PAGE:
Countering Illicit Funding of Terrorism - A Bipartisan Congressional Dialogue

April 17, 2018

Criminal and terrorist networks are exploiting today’s innovative technologies for their own gain, posing a direct threat to U.S. security and global stability. Illicit terrorist financing, including through bitcoin and other cryptocurrencies, are now being used to fund terrorist groups and circumvent U.S. sanctions. ISIS and rogue nation-states like North Korea, and regional powers like Iran and Russia, sanctioned for their role in conflicts, may also look to illicit financing in order to exploit the international financial system.

The National Security Strategy for 2018 says the United States will “use sophisticated investigative tools to disrupt the ability of criminals to use online marketplaces, cryptocurrencies, and other tools for illicit activities.” On April 17, Representative Steve Pearce (R-NM) and Representative Jim Himes (D-CT) will discuss the growing threat of illicit exploitation of online terrorist financial networks and steps the U.S. should take to improve security and reduce global conflict. Both members serve on the House Financial Services Subcommittee on Terrorism and Illicit Finance, where Rep. Pearce serves as chairman.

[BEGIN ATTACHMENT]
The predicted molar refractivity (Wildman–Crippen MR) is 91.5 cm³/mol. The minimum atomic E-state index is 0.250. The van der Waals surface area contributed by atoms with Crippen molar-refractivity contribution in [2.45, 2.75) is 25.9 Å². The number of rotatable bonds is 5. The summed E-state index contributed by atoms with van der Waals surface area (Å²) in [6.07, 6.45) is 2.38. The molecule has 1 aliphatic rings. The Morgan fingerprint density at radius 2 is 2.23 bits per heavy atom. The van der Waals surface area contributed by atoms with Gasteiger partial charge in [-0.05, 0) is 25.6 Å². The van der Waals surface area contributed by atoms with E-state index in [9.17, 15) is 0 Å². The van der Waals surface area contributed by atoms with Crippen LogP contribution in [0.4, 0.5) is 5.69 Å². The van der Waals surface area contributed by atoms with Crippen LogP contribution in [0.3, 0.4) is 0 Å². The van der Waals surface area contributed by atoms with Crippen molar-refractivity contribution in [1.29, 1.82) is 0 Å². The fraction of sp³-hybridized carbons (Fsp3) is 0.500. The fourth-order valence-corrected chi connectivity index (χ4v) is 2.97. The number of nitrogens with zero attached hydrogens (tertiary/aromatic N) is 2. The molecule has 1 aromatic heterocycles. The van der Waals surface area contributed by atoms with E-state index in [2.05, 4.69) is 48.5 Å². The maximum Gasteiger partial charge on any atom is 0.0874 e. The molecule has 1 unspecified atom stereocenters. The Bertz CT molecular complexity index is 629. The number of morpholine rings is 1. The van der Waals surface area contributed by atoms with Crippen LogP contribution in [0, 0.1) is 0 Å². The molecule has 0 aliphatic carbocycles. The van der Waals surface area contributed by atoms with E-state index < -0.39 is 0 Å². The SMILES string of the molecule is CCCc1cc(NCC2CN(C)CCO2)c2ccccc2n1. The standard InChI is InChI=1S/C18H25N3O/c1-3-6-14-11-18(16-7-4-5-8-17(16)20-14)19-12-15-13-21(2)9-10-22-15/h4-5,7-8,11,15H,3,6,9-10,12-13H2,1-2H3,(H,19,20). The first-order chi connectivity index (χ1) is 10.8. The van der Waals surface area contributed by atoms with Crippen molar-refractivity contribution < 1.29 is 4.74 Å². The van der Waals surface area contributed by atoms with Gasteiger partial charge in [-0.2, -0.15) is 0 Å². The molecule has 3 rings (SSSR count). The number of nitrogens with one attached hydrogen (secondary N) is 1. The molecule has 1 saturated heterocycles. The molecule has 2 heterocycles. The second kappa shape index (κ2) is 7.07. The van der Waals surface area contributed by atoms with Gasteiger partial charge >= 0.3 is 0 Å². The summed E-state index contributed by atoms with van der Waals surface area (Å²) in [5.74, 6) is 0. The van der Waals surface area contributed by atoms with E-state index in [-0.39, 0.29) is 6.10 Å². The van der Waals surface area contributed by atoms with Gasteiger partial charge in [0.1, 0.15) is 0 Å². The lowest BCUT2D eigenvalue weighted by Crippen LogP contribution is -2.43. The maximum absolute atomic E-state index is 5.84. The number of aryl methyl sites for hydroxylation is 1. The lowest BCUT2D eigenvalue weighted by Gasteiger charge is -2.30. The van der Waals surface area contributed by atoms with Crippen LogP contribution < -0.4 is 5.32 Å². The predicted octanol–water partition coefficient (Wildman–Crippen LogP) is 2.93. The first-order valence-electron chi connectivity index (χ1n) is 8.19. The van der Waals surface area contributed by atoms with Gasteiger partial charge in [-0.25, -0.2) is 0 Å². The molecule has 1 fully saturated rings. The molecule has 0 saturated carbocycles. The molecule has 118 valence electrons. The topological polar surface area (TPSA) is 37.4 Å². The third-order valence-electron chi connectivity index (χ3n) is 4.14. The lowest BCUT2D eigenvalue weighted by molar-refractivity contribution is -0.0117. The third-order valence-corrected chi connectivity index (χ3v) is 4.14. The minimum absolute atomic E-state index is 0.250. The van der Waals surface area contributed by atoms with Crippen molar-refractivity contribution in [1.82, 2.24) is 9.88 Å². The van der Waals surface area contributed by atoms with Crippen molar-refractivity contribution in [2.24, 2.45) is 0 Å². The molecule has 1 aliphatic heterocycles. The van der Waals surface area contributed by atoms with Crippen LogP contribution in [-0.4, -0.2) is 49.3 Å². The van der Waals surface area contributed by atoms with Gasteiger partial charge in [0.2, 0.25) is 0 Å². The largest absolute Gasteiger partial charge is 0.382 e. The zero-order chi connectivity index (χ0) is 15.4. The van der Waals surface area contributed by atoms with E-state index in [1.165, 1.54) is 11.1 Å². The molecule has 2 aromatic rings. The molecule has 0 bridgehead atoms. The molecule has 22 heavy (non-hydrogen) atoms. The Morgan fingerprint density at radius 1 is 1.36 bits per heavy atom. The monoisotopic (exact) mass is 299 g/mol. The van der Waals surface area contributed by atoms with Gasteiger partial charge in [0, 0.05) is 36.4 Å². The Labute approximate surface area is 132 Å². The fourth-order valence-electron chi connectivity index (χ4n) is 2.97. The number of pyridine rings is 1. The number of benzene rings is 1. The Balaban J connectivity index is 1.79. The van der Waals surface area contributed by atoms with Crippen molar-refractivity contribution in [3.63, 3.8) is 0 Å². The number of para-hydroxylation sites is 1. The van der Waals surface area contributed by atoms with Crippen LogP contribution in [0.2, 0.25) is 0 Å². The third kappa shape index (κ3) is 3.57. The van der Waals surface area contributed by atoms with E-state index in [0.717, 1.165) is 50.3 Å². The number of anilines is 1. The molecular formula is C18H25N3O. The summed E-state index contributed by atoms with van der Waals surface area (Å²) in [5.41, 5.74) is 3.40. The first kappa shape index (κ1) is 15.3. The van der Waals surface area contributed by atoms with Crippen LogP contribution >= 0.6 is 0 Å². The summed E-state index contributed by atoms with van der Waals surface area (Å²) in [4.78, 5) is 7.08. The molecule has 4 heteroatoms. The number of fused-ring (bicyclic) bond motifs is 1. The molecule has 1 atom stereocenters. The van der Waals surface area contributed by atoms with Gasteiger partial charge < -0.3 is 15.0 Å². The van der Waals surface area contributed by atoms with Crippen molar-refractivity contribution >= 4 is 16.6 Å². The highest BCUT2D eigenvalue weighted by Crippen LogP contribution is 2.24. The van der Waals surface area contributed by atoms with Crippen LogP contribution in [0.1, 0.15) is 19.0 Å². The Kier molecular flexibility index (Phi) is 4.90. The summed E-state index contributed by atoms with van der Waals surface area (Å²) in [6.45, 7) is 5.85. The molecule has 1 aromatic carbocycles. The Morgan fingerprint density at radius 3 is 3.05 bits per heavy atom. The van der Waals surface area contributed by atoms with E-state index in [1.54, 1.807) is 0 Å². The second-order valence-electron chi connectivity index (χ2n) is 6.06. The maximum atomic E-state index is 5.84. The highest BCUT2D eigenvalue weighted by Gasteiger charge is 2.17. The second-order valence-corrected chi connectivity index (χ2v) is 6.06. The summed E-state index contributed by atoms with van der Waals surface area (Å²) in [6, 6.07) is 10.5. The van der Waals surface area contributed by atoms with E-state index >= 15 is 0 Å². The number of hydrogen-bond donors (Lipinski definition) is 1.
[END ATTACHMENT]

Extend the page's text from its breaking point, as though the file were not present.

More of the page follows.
Speakers:

Nancy Lindborg, moderator
President, U.S. Institute of Peace

Rep. Steve Pearce (R-NM)
2nd Congressional District of New Mexico, U.S. House of Representatives

Rep. Jim Himes (D-CT)
4th Congressional District of Connecticut, U.S. House of Representatives

Hidden Wounds - Trauma and Civilians in the Syrian Conflict

Hidden Wounds - Trauma and Civilians in the Syrian Conflict

April 16, 2018